I just want fans to remember that this is a hard working, good bunch of people, with a team owner who has dipped into his own pocket on many an occasion to field cars. These are people who have been loyal to me, stood behind me, and done their best for me from the first time I sat in one of their cars. I would not have gotten to return to IndyCar without these guys, I would not have gotten to race in 2013, 2014, or be in a car for this year's race. So I guess if you're not a fan of mine, I'm just giving you even more reason to be frustrated with Dale, and the team. But as a driver, I can't tell you much it means to have a team, and team owner who stands behind you in this way.

So yes. It's hard to see people whom support you, and whom you know are working their tails off come under fire. And it's hard to see people piling onto a team owner who has been nothing but good to me and many of today's IndyCar drivers. I understand the frustration, I really do, but I think it sometimes gets lost that these are good people, and they all work exceptionally hard to make this race team run. Including the team owner.

4) Talk about what your partnership with Susan G. Komen means to you and the experiences you've had since partnering with them.

PM: It's heard to believe that this started as an idea to turn my helmet pink, and auction it off for a cause... And how this grew into an entire pink racing program. It's a partnership I am very proud of, and Dale and I work hard to obtain the finances to keep the pink areas of the car pink. It doesn't make it easy on either of us, to effectively gift the title sponsorship of the car, but it's a cause we both strongly believe in, and as such it's something we both work hard to make happen.

At first my partnership with Susan G. Komen was the opportunity to take the stage that is the Indy 500, and do something different with it, and to try and make a difference, but I felt a little awkward being the girl in the paddock area clothed in pink. It felt odd looking in the mirror of my racecar on pit lane and seeing a pink helmet staring back at me. I have spent my entire life fighting the stereotype, and here I was "giving in". However then I started to meet the men and women who came to my garage every single day, to see the car and to share their stories with me. I always thought pink was a "girly" color, and "a bit soft", but I was wrong. I was so wrong. These men, women, and families taught me whole new meanings to the words, strength and courage, beyond what I could have ever imagined. I met fighters, I met survivors, I met co-survivors, and I met those still battling, or those with loved ones lost. The statistic of 1 in 8 women in the US being diagnosed with breast cancer is such a well known statistic, and one I use a lot, but when this many affected people are coming to your garage, every single day of the month, it has a massive impact on you. I left the 500 last year knowing it wasn't enough. I wanted to do more.

I recently attended a big Komen event in Palm Beach where we wheeled a pink Dale Coyne Racing show car into a ballroom, and put together an auction package around it to raise money. I have worked with Komen to bring pink merchandise with the Running Ribbon on it to my store, and that will be in stock before race day with a percentage from each purchase going back to Komen. I spoke at several events, I put together a team to walk in the Central Indiana Affiliate Race for the Cure, and raise money here at home. I sadly also attended the funeral of a lady whom I first met at our Pink Presser last May where she was one of the lead singers.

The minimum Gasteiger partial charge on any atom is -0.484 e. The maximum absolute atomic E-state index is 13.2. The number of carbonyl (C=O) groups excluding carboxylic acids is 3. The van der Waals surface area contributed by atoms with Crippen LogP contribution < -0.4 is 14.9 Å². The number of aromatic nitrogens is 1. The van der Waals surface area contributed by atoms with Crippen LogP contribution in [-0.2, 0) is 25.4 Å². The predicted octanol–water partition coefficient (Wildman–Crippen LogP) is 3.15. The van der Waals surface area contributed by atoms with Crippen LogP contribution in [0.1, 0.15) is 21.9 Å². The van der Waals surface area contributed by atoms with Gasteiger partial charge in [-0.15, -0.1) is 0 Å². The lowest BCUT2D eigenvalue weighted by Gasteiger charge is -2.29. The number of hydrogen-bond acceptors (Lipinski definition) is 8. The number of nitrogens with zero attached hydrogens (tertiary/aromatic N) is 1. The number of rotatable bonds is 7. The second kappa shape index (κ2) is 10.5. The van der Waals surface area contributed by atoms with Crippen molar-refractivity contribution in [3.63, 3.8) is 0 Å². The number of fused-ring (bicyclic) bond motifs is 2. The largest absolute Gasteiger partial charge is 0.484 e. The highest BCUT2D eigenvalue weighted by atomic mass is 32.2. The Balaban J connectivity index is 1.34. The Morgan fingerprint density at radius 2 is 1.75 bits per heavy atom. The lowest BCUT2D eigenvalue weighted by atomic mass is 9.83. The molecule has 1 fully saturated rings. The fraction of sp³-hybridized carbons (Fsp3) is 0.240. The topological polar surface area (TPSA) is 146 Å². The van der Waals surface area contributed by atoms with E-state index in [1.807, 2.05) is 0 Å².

This year at the Indianapolis 500 we also have a Susan G. Komen suite, and we will be hosting a Metastatic Breast Cancer event in conjunction with Lilly in our suite on Fast Friday, as well as entertaining other guests and survivors throughout the month and on race day. We also launched the #GetInvolved campaign (<--- link to #GetInvolved page) as a much more interactive way to fund-raise for Komen, partnering with crowd-funding platform Indiegogo, and filling it with perks surrounding the pink car, and our pink on track program.

So far it's been an incredible experience, and I am proud to be able to wear the Komen marks and logos, and be associated with their mission.

Photo: Chris Jones / Indycar Media

5) Okay, time to pull out the crystal ball! What are your expectations for Pole Day/Qualifying and the race for the #63 Dale Coyne Racing car driven by Pippa Mann?!

PM: This is actually pretty hard to answer right now because I have yet to drive the 2015 Honda aero kit at all, and Sunday will be the first time that we as a team get to test them too! I think the goal is to aim at the top 15, with a hopeful thought of a top 10 potentially being on the table IF everything goes to plan on race day, and we get the car into a good handling window with the new aero kits. Last year, everyone who I was racing in the first few stints before we had the pit stop issue ended up finishing 12-17th, so pace wise, it was on the table. The engineers and I have also had conversations over the winter as to how we think we can improve our handling come race day this year. But this will be the first chance we get to test those hypothesis on the track! Fingers crossed we'll have a nice smooth qualifying, and a nice smooth race day. If we can accomplish that, hopefully we'll be looking at that top 15 to top 10 kind of area. It's always worth remembering though - you don't chose to run well at Indy. She chooses for you.

Thanks again to Pippa for the time for the interview! Stay tuned all-month to cheer on the #63 Dale Coyne Racing car driven by Pippa Mann!

-Matthew Hickey